Coming Down from the Mountain

I’ve been thinking a lot about what it means to come “down from the mountain,” to transition from a time of getting away to pursue the Lord with great focus and back into the steady rhythm of everyday life. On my first day down, my early morning was a wonderful time of thanksgiving and just basking in God’s overwhelming goodness, but as the day continued, I found myself being impatient, snippy, reactionary, and completely stressed out by the day. In light of my experience in September, I felt ridiculous. Oh, how much I still have to learn!

Of course, as always, good ol’ Oswald has something to say in response to my pondering. Praise God because I sure needed it! =) Here’s what I read tonight from Oswald Chambers’ My Utmost For His Highest:

The Place of Exaltation
October 1

“…Jesus took…them up on a high mountain apart by themselves…” (Mark 9:2)

We have all experienced times of exaltation on the mountain, when we have seen things from God’s perspective and have wanted to stay there. But God will never allow us to stay there. The true test of our spiritual life is in exhibiting the power to descend from the mountain. If we only have the power to go up, something is wrong. It is a wonderful thing to be on the mountain with God, but a person only gets there so that he may later go down and lift up the demon-possessed people in the valley (see 9:14-18). We are not made for the mountains, for sunrises, or for the other beautiful attractions in life—those are simply intended to be moments of inspiration. We are made for the valley and the ordinary things of life, and that is where we have to prove our stamina and strength. Yet our spiritual selfishness always wants repeated moment on the mountain. We feel that we could talk and live like perfect angels, if we could only stay on the mountaintop. Those times of exaltation are exceptional and they have their meaning in our life with God, but we must beware to prevent our spiritual selfishness from wanting to make them the only time.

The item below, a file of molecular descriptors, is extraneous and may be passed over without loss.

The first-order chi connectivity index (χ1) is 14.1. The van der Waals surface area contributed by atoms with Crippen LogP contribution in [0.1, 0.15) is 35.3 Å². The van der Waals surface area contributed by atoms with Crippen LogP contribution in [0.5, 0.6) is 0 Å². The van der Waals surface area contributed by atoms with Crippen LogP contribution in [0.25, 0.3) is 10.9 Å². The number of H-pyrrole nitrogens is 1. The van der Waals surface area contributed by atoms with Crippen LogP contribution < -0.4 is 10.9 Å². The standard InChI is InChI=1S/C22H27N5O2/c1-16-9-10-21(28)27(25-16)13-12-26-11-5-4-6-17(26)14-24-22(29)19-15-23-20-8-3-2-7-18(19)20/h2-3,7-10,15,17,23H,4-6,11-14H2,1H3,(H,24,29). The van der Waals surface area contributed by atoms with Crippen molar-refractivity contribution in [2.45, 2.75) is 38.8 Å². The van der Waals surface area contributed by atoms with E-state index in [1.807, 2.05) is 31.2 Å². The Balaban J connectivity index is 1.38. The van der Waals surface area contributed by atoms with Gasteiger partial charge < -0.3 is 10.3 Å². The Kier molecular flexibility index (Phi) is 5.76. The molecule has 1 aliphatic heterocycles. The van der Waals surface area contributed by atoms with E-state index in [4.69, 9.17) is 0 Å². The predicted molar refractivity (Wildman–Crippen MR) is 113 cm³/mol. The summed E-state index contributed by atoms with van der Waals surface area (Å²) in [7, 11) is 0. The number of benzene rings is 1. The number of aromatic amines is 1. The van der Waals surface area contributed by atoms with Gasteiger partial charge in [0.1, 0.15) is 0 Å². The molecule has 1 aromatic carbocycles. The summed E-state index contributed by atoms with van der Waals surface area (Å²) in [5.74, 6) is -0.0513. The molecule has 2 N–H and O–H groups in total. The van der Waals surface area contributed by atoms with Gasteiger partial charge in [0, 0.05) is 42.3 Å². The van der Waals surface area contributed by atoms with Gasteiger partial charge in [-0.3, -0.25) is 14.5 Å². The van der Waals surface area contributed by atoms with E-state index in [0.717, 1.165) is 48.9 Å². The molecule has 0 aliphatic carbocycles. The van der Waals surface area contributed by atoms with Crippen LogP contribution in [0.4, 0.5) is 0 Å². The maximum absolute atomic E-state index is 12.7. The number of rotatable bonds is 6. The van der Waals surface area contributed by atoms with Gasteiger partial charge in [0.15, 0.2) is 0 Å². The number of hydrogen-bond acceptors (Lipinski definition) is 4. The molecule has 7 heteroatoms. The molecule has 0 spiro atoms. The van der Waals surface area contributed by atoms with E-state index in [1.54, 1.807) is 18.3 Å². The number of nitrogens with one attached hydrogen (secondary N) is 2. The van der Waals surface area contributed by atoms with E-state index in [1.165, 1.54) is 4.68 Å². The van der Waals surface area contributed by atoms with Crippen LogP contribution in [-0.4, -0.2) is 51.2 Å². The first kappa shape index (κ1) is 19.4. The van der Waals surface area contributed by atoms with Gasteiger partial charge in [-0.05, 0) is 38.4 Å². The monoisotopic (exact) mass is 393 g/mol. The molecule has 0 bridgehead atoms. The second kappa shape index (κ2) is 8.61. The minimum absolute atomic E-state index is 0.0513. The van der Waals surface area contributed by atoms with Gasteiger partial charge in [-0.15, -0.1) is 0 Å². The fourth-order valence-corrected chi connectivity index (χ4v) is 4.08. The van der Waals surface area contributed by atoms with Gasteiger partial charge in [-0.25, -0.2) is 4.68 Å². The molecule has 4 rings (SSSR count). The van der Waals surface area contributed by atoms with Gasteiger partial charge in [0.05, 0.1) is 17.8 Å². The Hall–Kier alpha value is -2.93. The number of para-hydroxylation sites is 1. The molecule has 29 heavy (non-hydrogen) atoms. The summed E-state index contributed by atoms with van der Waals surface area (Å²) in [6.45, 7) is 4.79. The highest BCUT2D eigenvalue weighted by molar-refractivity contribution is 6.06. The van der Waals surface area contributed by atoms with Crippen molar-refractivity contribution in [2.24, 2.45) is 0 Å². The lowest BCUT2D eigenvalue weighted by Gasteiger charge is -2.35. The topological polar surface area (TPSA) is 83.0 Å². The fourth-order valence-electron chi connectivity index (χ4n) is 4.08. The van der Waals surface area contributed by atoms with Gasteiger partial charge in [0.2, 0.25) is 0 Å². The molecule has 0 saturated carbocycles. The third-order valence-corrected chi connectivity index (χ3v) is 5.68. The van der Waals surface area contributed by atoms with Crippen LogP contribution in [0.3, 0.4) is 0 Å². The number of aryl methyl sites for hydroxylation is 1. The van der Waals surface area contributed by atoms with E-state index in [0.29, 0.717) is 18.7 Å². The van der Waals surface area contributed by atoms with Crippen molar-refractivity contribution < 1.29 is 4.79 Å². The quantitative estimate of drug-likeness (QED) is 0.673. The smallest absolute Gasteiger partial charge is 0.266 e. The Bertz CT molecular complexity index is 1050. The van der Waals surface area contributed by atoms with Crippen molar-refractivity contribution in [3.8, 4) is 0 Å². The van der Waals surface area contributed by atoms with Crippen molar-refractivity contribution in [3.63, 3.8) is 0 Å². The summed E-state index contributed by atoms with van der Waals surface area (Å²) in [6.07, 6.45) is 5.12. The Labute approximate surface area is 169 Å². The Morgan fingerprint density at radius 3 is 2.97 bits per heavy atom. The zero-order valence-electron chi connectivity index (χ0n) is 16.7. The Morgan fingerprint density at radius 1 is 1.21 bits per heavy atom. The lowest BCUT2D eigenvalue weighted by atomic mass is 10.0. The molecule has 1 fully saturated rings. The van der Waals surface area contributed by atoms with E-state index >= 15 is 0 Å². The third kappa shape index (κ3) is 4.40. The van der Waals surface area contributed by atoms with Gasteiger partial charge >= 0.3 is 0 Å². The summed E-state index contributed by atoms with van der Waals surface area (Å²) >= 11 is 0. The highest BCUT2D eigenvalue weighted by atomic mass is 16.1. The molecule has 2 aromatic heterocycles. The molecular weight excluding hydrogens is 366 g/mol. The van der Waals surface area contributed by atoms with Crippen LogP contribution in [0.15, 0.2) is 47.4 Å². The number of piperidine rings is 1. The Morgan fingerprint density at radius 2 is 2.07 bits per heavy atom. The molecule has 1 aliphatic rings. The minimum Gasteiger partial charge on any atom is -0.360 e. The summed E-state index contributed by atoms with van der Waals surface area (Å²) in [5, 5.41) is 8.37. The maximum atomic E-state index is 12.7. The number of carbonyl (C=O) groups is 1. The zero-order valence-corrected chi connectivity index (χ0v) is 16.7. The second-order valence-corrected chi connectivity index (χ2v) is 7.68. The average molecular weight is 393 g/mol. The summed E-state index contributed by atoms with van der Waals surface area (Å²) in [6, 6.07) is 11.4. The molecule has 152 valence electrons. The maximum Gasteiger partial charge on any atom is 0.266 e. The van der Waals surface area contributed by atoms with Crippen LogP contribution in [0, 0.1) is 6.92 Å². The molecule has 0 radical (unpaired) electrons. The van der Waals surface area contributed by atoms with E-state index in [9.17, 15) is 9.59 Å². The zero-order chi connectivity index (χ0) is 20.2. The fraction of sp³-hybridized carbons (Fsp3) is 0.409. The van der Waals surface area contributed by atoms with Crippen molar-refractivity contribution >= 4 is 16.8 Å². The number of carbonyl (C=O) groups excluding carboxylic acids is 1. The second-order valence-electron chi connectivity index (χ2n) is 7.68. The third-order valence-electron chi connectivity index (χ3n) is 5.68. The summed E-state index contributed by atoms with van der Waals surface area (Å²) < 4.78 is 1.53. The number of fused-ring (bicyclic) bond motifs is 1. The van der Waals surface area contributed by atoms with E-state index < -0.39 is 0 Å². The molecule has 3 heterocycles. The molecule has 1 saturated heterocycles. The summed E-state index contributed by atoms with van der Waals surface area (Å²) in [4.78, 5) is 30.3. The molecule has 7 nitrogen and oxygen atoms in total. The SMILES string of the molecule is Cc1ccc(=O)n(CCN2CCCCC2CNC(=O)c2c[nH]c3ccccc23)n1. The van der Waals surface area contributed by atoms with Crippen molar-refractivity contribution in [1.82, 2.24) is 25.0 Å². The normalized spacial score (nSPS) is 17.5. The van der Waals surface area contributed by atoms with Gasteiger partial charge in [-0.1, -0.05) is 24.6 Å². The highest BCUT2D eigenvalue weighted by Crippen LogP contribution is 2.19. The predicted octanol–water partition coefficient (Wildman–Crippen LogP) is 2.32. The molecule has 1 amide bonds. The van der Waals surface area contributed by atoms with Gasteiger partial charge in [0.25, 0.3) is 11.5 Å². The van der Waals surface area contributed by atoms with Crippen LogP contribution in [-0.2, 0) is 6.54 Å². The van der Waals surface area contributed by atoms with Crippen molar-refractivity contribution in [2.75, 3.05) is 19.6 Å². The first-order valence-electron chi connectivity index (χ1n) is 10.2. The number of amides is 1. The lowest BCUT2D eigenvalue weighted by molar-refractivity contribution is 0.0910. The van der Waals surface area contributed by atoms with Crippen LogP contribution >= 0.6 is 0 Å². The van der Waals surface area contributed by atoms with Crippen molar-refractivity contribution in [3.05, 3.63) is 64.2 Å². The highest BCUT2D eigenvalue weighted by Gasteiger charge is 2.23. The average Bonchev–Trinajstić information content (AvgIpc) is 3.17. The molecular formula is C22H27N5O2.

We are inclined to think that everything that happens is to be turned into useful teaching. In actual fact, it is to be turned into something even better than teaching, namely, character. The mountain top is not meant to teach us anything, it is meant to make us something. There is a terrible trap in always asking, “What’s the use of this experience?” We can never measure spiritual matters in that way. The moments on the mountaintop are rare moments, and they are meant for something in God’s purpose.

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